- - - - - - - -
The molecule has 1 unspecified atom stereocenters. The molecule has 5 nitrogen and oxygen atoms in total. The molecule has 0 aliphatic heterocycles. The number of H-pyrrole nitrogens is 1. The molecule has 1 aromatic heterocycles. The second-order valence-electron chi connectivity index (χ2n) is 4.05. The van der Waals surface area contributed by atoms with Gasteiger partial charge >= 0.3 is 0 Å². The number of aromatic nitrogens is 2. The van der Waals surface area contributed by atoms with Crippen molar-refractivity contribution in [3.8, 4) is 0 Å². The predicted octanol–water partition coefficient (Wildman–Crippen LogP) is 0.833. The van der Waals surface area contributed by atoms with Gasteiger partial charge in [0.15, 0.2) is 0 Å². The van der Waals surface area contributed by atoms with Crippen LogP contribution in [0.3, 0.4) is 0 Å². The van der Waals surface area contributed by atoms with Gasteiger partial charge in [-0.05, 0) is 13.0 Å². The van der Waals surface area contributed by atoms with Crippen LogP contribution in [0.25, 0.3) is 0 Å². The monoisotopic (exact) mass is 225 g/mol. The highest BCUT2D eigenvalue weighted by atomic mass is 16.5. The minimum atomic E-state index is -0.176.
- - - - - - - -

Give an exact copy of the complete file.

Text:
The molecule has 1 unspecified atom stereocenters. The molecule has 5 nitrogen and oxygen atoms in total. The molecule has 0 aliphatic heterocycles. The number of H-pyrrole nitrogens is 1. The molecule has 1 aromatic heterocycles. The second-order valence-electron chi connectivity index (χ2n) is 4.05. The van der Waals surface area contributed by atoms with Gasteiger partial charge >= 0.3 is 0 Å². The number of aromatic nitrogens is 2. The van der Waals surface area contributed by atoms with Crippen molar-refractivity contribution in [3.8, 4) is 0 Å². The predicted octanol–water partition coefficient (Wildman–Crippen LogP) is 0.833. The van der Waals surface area contributed by atoms with Gasteiger partial charge in [0.15, 0.2) is 0 Å². The van der Waals surface area contributed by atoms with Crippen LogP contribution in [0.3, 0.4) is 0 Å². The van der Waals surface area contributed by atoms with Gasteiger partial charge in [-0.05, 0) is 13.0 Å². The van der Waals surface area contributed by atoms with Crippen LogP contribution in [0.25, 0.3) is 0 Å². The monoisotopic (exact) mass is 225 g/mol. The highest BCUT2D eigenvalue weighted by atomic mass is 16.5. The minimum atomic E-state index is -0.176.